Business, Politics & Society
Lesson time 10:57 min
Developing a relationship with a source over time can be one of the most productive endeavors a reporter can take on. Here, Bob shares how he managed to build a relationship with then–CIA director Bill Casey.
Topics include: The Hardest Target • Building Rapport • Gaining Respect • The Center of Gravity
The CIA's the hardest target. A CIA director is the person who really makes lots of decisions and runs covert operations and analysis, is the president's Chief Intelligence Officer. Bill Casey, the CIA Director, I have a list of talking to him 52 times. And Casey and Reagan came into office. They're going to fight the communists and they're going to fight the terrorists and they're going to be tough. Here are the typed notes, eight single spaced pages of notes with Bill Casey when he gave a speech at the Metropolitan Club in New York City. And in it I recount what he talks about in the speech. And then, he invited me on his plane to fly back to Washington. We're sitting in the back of the plane having a scotch. It's late at night. What about your childhood? Oh, he was raised in Elmhurst, New York. He's sitting there. He's comfortable. He's stuffing peanuts and a nut mix in his mouth, with loosened tie. And he really goes after Reagan, his boss, abysmal handling on trying to get money for the covert operations in Nicaragua. The government can't do two things at once. This administration is not organized. He then-- and this is so fascinating. In history, Gorbachev had just come in to power in the Soviet Union. And Bill Casey said, oh, he's just more of the same. Gorbachev is a product of the system in every way. Don't expect he's going to be much different. Well, he was dead wrong. We know now what Gorbachev did. Then, we get into some of the CIA operations. And then, at the end, as we are landing, Casey says that he doesn't like to travel. I've done enough travel to last a lifetime. Overall, on this trip and during this talk, he is upbeat, talkative, and this is what he said. You know, I'm being indiscreet letting you in here. I shouldn't do that. You go hide and go that way. And they had a car to take me to a taxi. It always depends on how much time you have to develop these relationships. But you have to work on them. It's not hard. It's actually fun. It is the ultimate inquiry. Who is this person? Who is this man? And what drives him? What are his contradictions? What has he succeeded at? What has he failed at? The great beauty of it is-- and to a certain extent, the joy-- is the person you were chasing down, showing up. What am I doing when I go to Casey's speeches? He sees me in the audience, said, there he is again. He's listening to me. And so there's something going on here that is, of course, journalism. But it's important for the larger understanding of what, in this case, the government, in its most secretive arm, the CIA, is up to. The relationship, yes, is business. But who somebody is who they are. It's the books they've written. It's the relationship with their family. It's where they came from. It's who their siblin...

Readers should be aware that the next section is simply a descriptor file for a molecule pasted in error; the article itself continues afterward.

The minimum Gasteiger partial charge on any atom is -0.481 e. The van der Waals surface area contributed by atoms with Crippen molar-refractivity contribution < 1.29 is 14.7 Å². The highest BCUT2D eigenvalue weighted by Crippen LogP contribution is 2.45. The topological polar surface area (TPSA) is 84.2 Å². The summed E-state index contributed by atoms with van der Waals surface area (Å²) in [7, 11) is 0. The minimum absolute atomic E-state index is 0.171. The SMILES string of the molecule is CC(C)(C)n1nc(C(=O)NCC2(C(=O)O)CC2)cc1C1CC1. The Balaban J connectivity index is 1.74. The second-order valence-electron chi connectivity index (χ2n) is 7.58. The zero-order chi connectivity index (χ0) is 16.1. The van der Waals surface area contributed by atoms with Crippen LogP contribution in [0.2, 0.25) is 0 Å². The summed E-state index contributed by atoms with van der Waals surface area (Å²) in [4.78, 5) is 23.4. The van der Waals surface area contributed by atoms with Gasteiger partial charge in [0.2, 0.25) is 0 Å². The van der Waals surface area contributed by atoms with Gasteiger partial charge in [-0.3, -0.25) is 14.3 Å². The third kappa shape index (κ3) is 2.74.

Bob Woodward was just 29 when he changed a nation. His Watergate reporting with Carl Bernstein helped expose the corruption of the Nixon presidency. Two Pulitzer Prizes and nineteen best-selling books later, the legendary journalist is teaching his first-ever online class for anyone who wants to find the truth. Learn to investigate a story, interview sources, and understand how the news is written. The next history-making story might be yours.
government has so much power to hind something, even in US, it is hard to report it.
I am a journalist by trade so I was fascinated with the idea of taking this course to see where my education and skills currently stand, but also to return myself and remind myself of why I do what I do. I can think of no one better and Mr. Woodward to do so. In the course did not disappoint.
Mr. Woodward gives a compelling summary of key issues that come up in the inner workings of the press. While I am not an aspiring journalist, I think the course gives you the language and background to think about current press issues with intelligence.
This class explains the underpinnings of the importance of veracity in news reporting today. As consumers or providers of news today, the education Bob Woodward provides here should be a call to action to all of us about what we should be and what we should expect from reporters and as reporters. I can't praise this class enough.